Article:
The world is slowly turning against Crown Prince Mohammed Bin Salman even as Trump digs his heels in
- Saudi Crown Prince Mohammed bin Salman is facing global outcry over the killing of journalist Jamal Khashoggi.
- Khashoggi was killed in the Saudi consulate in Istanbul this past October.
- Prince Mohammed was once seen as the face of reform for the kingdom, but is now the central villain in the controversy over Khashoggi.
- The world is slowly turning against the crown prince, the de facto ruler of Saudi Arabia, and he's becoming increasingly isolated.
It wasn't that long ago that Saudi Crown Prince Mohammed bin Salman, the de facto ruler of the kingdom, was seen as someone who would modernize his country.
Today, Prince Mohammed, 33, is widely viewed as the central villain in the brutal killing of Saudi journalist Jamal Khashoggi.
Khashoggi was killed in the Saudi consulate in Istanbul on October 2. Less than two months later, the crown prince's image as a reformer has been flipped on its head amid global outcry over the killing.
The crown prince was engaged in dubious activities prior to Khashoggi's killing, such as kidnapping the Lebanese prime minister and imprisoning his rivals, but he largely continued to receive favorable coverage.
Khashoggi's killing, however, has dramatically changed the narrative on Prince Mohammed and the world is slowly turning against him.
Trump is standing by the crown prince, but the rest of Washington is starting to turn against the Saudi ruler
The CIA reportedly concluded with "high confidence" that Prince Mohammed ordered the killing, though the Saudi government has vehemently denied this.
President Donald Trump has so far stood by the crown prince as he faces allegations of ordering the hit on Khashoggi. Trump has consequently been accused of once again undermining the US intelligence community, but he's remained steadfast in his support for the kingdom as he emphasizes the purported economic benefits of the US-Saudi partnership.
But other politicians in the US, including some of Trump's fellow Republicans, are not on the same page.
After a briefing on Khashoggi's killing on Wednesday, Republican Sen. Bob Corker - chairman of the Senate Foreign Relations Committee - told reporters, "I don't think there's anybody in the room that doesn't believe [Prince Mohammed] was responsible for it."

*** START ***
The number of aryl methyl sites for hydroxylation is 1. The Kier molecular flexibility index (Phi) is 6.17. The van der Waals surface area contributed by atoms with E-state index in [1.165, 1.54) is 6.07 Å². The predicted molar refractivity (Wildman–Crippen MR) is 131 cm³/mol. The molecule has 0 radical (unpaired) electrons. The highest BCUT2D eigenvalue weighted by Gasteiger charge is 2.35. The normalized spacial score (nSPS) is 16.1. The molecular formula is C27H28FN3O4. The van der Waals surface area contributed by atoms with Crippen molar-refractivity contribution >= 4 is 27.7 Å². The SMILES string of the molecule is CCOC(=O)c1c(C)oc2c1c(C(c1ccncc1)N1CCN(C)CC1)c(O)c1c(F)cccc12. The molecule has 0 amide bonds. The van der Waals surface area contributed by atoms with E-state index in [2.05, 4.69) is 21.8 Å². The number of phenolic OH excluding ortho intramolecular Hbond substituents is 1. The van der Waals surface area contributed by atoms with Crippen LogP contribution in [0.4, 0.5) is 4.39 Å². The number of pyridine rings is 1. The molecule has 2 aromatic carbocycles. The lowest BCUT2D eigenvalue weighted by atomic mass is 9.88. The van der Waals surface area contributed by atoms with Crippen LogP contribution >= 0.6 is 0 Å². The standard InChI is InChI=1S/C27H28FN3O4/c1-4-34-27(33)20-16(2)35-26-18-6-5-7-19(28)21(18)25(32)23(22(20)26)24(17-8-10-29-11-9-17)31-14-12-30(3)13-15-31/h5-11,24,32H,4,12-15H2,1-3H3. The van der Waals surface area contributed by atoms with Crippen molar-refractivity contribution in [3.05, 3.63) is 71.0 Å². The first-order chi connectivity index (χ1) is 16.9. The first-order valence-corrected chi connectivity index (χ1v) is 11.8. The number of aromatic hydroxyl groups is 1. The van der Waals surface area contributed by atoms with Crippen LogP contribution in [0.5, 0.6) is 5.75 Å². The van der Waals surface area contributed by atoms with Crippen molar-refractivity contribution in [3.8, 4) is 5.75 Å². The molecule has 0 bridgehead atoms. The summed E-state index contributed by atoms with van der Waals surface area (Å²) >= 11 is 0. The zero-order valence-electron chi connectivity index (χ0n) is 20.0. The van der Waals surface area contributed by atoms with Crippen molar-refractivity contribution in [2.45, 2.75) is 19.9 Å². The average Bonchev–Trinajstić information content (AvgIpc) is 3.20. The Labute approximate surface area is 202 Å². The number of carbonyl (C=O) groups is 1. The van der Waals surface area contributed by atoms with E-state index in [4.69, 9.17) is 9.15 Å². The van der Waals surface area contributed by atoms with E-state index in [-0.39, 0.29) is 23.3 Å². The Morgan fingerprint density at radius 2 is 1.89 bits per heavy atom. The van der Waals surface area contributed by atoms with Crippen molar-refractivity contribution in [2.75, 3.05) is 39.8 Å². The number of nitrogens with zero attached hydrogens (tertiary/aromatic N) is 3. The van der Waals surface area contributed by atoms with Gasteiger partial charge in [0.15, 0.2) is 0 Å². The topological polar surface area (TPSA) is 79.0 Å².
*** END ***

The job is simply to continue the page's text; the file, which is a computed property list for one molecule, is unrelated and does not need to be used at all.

The US Senate on Wednesday subsequently voted 63-37 to advance a resolution to end support for Saudi Arabia's war in Yemen. The same resolution failed in the Senate back in March in a 55-44 vote, revealing how quickly feelings have shifted on the US-Saudi relationship among members of Congress.
'The murderer is not welcome'
Earlier this week, Prince Mohammed faced mass protests in Tunisia as he visited, marking a profound rebuke from the citizens of a fellow Arab country. Protesters chanted "the murderer is not welcome in Tunisia" and "shame on Tunisia's rulers" for allowing the crown prince into the country, NBC News reported.
Meanwhile, a prosecutor in Argentina has agreed to a request from Human Rights Watch to prosecute the crown prince for crimes against humanity, including mass civilian casualties in Yemen and Khashoggi's killing, The Guardian reported.
Several European nations - including Germany, Finland, and Denmark - have all recently announced they would halt arms sales to the Saudis. In justifying their respective decisions, Germany and Denmark specifically cited Khashoggi's killing, while Finland pointed to the humanitarian crisis in Yemen.
Indeed, the crown prince now faces opposition in multiple corners of the world, and growing resistance in Congress to the historic US partnership with his country.
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